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Geoadditive models to assess spatial variation of HIV infections among women in Local communities of Durban, South Africa

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Author(s): Wand Handan | Whitaker Claire | Ramjee Gita

Journal: International Journal of Health Geographics
ISSN 1476-072X

Volume: 10;
Issue: 1;
Start page: 28;
Date: 2011;
Original page

ABSTRACT
Abstract Background The severity of the HIV/AIDS epidemic in South Africa varies between and within provinces, with differences noted even at the suburban scale. We investigated the geographical variability of HIV infection in rural areas of the eThekwini Metropolitan Municipality in KwaZulu-Natal province, South Africa. Method We used geoadditive models to assess nonlinear geographical variation in HIV prevalence while simultaneously controlling for important demographic and sexual risk factors. A total of 3,469 women who were screened for a Phase-III randomized trial were included in the current analysis. Results We found significant spatial patterns that could not be explained by demographic and sexual risk behaviors. In particular, the epidemic was determined to be much worse 44 km south of Durban after controlling for all demographic and sexual risk behaviors. Conclusion The study revealed significant geographic variability in HIV infection in the eThekwini Metropolitan Municipality in KwaZulu-Natal, South Africa.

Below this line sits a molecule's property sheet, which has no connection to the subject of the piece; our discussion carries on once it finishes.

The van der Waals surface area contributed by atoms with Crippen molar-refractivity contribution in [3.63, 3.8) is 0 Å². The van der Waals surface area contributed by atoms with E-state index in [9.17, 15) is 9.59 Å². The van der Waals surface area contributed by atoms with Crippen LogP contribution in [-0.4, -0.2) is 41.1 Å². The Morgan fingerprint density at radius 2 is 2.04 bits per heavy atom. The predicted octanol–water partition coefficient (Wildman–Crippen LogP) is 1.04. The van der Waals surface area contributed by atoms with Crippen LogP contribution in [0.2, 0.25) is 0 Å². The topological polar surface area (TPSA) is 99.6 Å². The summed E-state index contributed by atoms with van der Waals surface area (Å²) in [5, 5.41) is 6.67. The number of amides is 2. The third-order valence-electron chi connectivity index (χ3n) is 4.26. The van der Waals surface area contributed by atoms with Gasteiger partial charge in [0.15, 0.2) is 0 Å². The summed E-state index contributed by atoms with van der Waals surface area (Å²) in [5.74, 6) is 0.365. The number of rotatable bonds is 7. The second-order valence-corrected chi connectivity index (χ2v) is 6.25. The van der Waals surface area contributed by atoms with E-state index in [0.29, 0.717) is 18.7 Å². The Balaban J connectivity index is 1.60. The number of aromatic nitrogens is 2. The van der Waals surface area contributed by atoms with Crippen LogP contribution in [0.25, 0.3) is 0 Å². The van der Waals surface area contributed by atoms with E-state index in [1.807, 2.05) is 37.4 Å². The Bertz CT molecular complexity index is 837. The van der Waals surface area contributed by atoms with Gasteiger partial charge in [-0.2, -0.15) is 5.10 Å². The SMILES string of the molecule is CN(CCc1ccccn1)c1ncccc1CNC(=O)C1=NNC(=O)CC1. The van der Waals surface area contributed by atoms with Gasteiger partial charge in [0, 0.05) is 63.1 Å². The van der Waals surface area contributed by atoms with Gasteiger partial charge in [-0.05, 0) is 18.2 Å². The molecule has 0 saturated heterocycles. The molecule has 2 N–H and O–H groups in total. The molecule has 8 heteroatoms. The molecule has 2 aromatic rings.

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Tango Rapperswil
Tango Rapperswil